SRNL Recognition - September 2010 to Present
Dr. Robert Sindelar has begun a two month assignment in Japan as a U.S. Embassy Science Fellow. Dr. Sindelar will be hosted by the Japan Ministry of Environment as part of the Japan-U.S. cooperation framework for decontamination efforts in the Fukushima region. As an Embassy Science Fellow, he will provide technical expertise and suggestions to Japanese counterparts based on U.S. experience and collective SRS and SRNL expertise, and will interact with other scientists working in the field. He has previously participated in a National Laboratory expert team workshop with Japanese organizations to discuss high priority tasks for cleanup of the damaged Fukushima Daiichi plant, delivering presentations on relevant experience in water decontamination, corrosion control and leak repair technologies. Dr. Sindelar has 28 years of research and development experience in nuclear science. He is internationally recognized for his work in areas such as spent nuclear fuel management, water decontamination, aging effects and aging management of structures, and materials in nuclear systems. He has a B.S. in Physics and Mathematics from the University of Wisconsin – Eau Claire, and both a M.S. and Ph.D. in Nuclear Engineering from the University of Wisconsin - Madison. The Embassy Science Fellows program offers U.S. Embassies an opportunity to host a working scientist for a one to three month stay. Begun in 2001 as a State Department – National Science Foundation partnership, the program places U.S. scientists at posts to provide expertise, advice and assistance with science and technology-related issues. SRNL is DOE’s applied research and development national laboratory at SRS. SRNL puts science to work to support DOE and the nation in the areas of environmental stewardship, national security, and clean energy. SRNL is operated by Savannah River Nuclear Solutions, a Fluor-led company whose members are Fluor Federal Services, Newport News Nuclear and Honeywell.
Dr. Poh-Sang Lam, a senior fellow engineer at Savannah River National Laboratory, was elected as a Fellow of ASME. Founded in 1880 as the American Society of Mechanical Engineers, ASME is a not-for-profit professional organization that enables collaboration, knowledge sharing and skill development across all engineering disciplines. The grade of Fellow recognizes outstanding engineering achievement; the distinction has been granted to fewer than 3 percent of ASME's 111,000 members. Dr. Lam was recognized both for his achievements in research and development and for his leadership in the engineering profession. One of his areas of expertise is fracture mechanics (the field that specializes in understanding what makes a material crack) wherein he developed fracture methodologies to ensure the structural integrity of DOE defense nuclear reactors and high level nuclear waste tanks. He is currently working on projects that benefit the energy sector, electronics industry, groundwater management, and homeland security.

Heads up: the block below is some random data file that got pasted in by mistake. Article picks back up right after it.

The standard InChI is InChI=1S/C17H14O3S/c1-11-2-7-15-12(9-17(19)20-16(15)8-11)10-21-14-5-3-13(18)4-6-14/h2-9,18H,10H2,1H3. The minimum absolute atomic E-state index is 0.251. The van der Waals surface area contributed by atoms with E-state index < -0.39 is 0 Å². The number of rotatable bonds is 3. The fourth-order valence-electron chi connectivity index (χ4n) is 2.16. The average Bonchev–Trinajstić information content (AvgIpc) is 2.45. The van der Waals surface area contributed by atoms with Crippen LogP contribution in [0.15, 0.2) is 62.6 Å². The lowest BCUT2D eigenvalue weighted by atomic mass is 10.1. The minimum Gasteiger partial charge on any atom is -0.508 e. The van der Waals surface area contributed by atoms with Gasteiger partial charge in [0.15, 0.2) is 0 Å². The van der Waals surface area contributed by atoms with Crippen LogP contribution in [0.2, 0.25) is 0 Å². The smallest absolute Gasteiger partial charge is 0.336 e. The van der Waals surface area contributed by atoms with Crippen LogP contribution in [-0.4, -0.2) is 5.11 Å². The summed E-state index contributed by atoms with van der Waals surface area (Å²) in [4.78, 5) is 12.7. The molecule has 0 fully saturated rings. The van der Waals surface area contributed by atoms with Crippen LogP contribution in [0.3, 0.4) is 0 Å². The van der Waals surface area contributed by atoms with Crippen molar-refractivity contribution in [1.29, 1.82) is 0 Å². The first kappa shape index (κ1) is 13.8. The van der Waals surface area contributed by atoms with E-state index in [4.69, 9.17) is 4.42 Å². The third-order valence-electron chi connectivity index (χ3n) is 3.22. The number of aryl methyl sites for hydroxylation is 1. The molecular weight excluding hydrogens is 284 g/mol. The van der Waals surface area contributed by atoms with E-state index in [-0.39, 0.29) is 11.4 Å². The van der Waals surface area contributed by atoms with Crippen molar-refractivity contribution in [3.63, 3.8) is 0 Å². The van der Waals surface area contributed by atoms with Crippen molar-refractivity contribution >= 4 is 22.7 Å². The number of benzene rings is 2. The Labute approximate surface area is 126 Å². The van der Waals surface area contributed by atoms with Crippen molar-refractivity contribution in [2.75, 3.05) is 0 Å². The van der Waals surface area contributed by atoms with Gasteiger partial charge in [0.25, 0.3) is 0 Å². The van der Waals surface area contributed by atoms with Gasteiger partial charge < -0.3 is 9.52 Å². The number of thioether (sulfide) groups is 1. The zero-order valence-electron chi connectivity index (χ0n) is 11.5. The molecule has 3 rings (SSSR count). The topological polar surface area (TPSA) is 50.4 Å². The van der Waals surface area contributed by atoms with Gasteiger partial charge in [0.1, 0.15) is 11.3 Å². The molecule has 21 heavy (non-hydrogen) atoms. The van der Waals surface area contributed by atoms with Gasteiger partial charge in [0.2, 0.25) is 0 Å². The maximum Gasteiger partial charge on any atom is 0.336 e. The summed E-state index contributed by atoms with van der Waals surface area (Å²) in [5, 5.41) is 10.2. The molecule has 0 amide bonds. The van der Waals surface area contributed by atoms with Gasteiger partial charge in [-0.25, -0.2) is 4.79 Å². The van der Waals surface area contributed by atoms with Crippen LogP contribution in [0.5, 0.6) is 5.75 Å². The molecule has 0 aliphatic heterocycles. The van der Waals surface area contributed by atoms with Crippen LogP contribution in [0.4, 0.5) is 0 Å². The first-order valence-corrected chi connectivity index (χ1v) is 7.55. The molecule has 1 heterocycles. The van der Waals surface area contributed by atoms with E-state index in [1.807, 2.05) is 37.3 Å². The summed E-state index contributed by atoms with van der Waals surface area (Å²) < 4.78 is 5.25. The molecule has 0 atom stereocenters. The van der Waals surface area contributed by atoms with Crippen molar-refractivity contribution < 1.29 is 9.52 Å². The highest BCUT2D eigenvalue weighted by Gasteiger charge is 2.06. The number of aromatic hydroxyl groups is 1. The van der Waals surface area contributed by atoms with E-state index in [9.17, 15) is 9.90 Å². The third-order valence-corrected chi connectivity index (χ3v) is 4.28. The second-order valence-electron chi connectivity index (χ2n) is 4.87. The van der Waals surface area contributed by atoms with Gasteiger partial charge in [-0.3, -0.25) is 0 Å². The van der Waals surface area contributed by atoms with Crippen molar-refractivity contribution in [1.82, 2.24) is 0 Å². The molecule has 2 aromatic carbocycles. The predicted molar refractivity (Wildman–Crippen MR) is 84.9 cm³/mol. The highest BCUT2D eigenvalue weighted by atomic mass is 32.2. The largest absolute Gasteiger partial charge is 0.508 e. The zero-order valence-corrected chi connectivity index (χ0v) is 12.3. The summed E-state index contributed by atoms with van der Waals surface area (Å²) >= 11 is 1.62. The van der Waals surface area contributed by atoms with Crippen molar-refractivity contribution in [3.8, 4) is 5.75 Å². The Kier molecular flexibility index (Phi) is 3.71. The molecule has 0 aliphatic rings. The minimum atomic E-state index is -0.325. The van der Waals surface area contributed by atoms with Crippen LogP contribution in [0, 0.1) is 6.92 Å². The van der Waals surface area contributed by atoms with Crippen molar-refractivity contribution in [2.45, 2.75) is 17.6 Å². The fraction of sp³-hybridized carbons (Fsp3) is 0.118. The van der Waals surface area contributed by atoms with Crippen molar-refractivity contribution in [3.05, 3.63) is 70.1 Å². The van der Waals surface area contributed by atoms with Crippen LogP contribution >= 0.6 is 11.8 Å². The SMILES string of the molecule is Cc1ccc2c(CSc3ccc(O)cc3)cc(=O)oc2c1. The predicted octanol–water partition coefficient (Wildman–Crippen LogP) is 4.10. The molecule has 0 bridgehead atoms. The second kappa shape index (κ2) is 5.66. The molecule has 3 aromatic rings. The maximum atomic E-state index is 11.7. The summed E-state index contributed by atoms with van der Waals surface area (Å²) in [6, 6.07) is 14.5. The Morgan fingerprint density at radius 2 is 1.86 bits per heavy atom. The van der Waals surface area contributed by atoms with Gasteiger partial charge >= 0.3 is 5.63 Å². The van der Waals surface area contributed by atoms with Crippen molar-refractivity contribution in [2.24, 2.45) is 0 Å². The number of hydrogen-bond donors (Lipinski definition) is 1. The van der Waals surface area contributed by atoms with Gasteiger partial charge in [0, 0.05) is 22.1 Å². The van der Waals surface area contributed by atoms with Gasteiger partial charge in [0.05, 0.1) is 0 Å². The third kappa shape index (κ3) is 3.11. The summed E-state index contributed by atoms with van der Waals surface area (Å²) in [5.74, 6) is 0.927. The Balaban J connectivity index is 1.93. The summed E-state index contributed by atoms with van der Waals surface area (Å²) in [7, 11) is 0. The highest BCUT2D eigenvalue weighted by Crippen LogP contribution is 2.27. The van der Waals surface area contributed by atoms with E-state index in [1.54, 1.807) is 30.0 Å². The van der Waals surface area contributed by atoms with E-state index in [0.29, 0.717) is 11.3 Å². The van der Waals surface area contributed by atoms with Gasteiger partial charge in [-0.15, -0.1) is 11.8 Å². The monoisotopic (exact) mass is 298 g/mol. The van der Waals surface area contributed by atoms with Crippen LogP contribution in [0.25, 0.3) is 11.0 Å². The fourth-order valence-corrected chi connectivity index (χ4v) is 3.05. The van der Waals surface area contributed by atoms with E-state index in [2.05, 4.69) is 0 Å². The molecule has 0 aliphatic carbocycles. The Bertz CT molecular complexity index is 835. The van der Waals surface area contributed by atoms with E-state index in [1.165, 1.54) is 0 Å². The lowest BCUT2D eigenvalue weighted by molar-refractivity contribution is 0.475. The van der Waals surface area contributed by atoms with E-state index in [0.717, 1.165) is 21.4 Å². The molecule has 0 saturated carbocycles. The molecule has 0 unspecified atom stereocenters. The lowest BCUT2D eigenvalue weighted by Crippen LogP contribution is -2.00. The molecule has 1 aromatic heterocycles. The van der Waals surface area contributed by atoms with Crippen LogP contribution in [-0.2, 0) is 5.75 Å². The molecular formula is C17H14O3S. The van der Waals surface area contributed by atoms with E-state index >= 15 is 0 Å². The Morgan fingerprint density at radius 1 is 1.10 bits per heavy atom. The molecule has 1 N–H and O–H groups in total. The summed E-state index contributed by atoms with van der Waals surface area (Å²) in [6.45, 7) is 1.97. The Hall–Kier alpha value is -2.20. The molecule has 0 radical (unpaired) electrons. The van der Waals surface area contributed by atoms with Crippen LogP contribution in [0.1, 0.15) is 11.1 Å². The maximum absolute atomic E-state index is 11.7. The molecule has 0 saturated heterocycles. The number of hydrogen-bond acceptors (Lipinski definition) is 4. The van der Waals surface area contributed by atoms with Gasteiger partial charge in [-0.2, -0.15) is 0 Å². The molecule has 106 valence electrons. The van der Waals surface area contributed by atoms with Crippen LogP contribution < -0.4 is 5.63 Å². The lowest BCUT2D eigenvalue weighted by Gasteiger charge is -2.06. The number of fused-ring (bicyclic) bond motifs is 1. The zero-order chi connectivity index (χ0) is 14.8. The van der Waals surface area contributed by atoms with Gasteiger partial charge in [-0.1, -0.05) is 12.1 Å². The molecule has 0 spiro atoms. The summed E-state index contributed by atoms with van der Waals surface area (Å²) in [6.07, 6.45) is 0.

Dr. John Marra of SRNL was selected to receive the American Ceramic Society/Nuclear & Environmental Technology Division's D.T. Rankin award for 2011. This award is in memory of Tom Rankin of SRNL, a longtime member of the Division who served as Chair and Trustee for a number of years. The award is presented yearly to a member of the division who demonstrated exemplary service and leadership to the division.
Bond Calloway, Alternative Energy Research Manager with SRNL, was elected as a Fellow of AIChE. Founded in 1908, as the American Institute of Chemical Engineering, AIChE is the world's leading organization for chemical engineering professionals, with over 40,000 members from over 90 countries. The grade of Fellow recognizes outstanding contributions made to the engineering profession and significant accomplishments in chemical engineering.
Dr. Mary K. Harris of SRNL received the American Association of Petroleum Geologists (AAPG) Division of Environmental Geosciences (DEG) Meritorious Contributions Award. The award was given in recognition of her unyielding efforts to improve the overall status of DEG by increasing membership, web page updates, and promoting the expansion of the Environmental Geosciences Journal. Dr. Harris is the past-president of AAPG DEG Division.
SRNL's Dr. Daniel McCabe was a member of the Japan Earthquake and Tsunami Disaster Response Team, which received the Secretary's Achievement Award, the highest non-monetary recognition for groups or teams of DOE employees and contractors. The team was honored for "exceptional contributions to the Department of Energy's response to the devastating 9.0 Richter scale earthquake and subsequent tsunami in Japan on March 11, 2011…. The response teams' extraordinary efforts under immense pressure provided real time information to those at the highest levels of the U.S. Government who were making decisions that would impact the health and safety of U.S. citizens in Japan, as well as to the Government of Japan." As a member of the Japan Response Team, Dr. McCabe provided input on options for storage, treatment, and disposal of contaminated water in the reactor and surrounding facilities. With over twenty years of remediation experience, Dr. McCabe was able to provide information regarding the potential applicability of several technologies to mitigate safety concerns. In addition to SRNL, team members included personnel from Argonne National Laboratory, Idaho National Laboratory, Los Alamos National Laboratory, Oak Ridge Institute for Science and Education, Oak Ridge National Laboratory, Pacific Northwest National Laboratory, Sandia National Laboratory, and RSL.